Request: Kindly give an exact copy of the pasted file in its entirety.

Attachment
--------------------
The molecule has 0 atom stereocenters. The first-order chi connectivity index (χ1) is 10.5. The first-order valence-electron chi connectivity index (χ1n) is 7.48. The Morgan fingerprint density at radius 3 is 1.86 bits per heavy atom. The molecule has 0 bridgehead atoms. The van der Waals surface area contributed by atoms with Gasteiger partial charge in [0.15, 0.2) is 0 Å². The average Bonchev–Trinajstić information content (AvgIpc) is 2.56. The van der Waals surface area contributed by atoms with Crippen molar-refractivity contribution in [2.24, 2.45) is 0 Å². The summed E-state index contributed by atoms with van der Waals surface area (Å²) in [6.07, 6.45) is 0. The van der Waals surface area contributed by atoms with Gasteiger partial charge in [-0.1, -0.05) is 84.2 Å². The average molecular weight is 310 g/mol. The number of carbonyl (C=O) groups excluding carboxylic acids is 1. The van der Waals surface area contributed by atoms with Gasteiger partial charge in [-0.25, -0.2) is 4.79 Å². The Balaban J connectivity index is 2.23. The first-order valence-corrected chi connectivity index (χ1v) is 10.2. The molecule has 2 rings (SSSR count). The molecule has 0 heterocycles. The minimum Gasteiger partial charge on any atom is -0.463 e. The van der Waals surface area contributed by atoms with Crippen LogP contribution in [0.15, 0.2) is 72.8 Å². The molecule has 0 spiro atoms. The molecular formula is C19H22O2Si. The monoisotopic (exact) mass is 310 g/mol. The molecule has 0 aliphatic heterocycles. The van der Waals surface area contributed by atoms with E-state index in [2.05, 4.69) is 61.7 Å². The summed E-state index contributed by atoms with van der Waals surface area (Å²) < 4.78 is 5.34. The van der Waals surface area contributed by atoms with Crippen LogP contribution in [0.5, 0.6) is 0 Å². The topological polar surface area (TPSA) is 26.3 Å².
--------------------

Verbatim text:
The molecule has 0 atom stereocenters. The first-order chi connectivity index (χ1) is 10.5. The first-order valence-electron chi connectivity index (χ1n) is 7.48. The Morgan fingerprint density at radius 3 is 1.86 bits per heavy atom. The molecule has 0 bridgehead atoms. The van der Waals surface area contributed by atoms with Gasteiger partial charge in [0.15, 0.2) is 0 Å². The average Bonchev–Trinajstić information content (AvgIpc) is 2.56. The van der Waals surface area contributed by atoms with Crippen molar-refractivity contribution in [2.24, 2.45) is 0 Å². The summed E-state index contributed by atoms with van der Waals surface area (Å²) in [6.07, 6.45) is 0. The van der Waals surface area contributed by atoms with Gasteiger partial charge in [-0.1, -0.05) is 84.2 Å². The average molecular weight is 310 g/mol. The number of carbonyl (C=O) groups excluding carboxylic acids is 1. The van der Waals surface area contributed by atoms with Gasteiger partial charge in [-0.25, -0.2) is 4.79 Å². The Balaban J connectivity index is 2.23. The first-order valence-corrected chi connectivity index (χ1v) is 10.2. The molecule has 2 rings (SSSR count). The molecule has 0 heterocycles. The minimum Gasteiger partial charge on any atom is -0.463 e. The van der Waals surface area contributed by atoms with Crippen LogP contribution in [0.15, 0.2) is 72.8 Å². The molecule has 0 spiro atoms. The molecular formula is C19H22O2Si. The monoisotopic (exact) mass is 310 g/mol. The molecule has 0 aliphatic heterocycles. The van der Waals surface area contributed by atoms with E-state index in [2.05, 4.69) is 61.7 Å². The summed E-state index contributed by atoms with van der Waals surface area (Å²) < 4.78 is 5.34. The van der Waals surface area contributed by atoms with Crippen LogP contribution in [0.5, 0.6) is 0 Å². The topological polar surface area (TPSA) is 26.3 Å².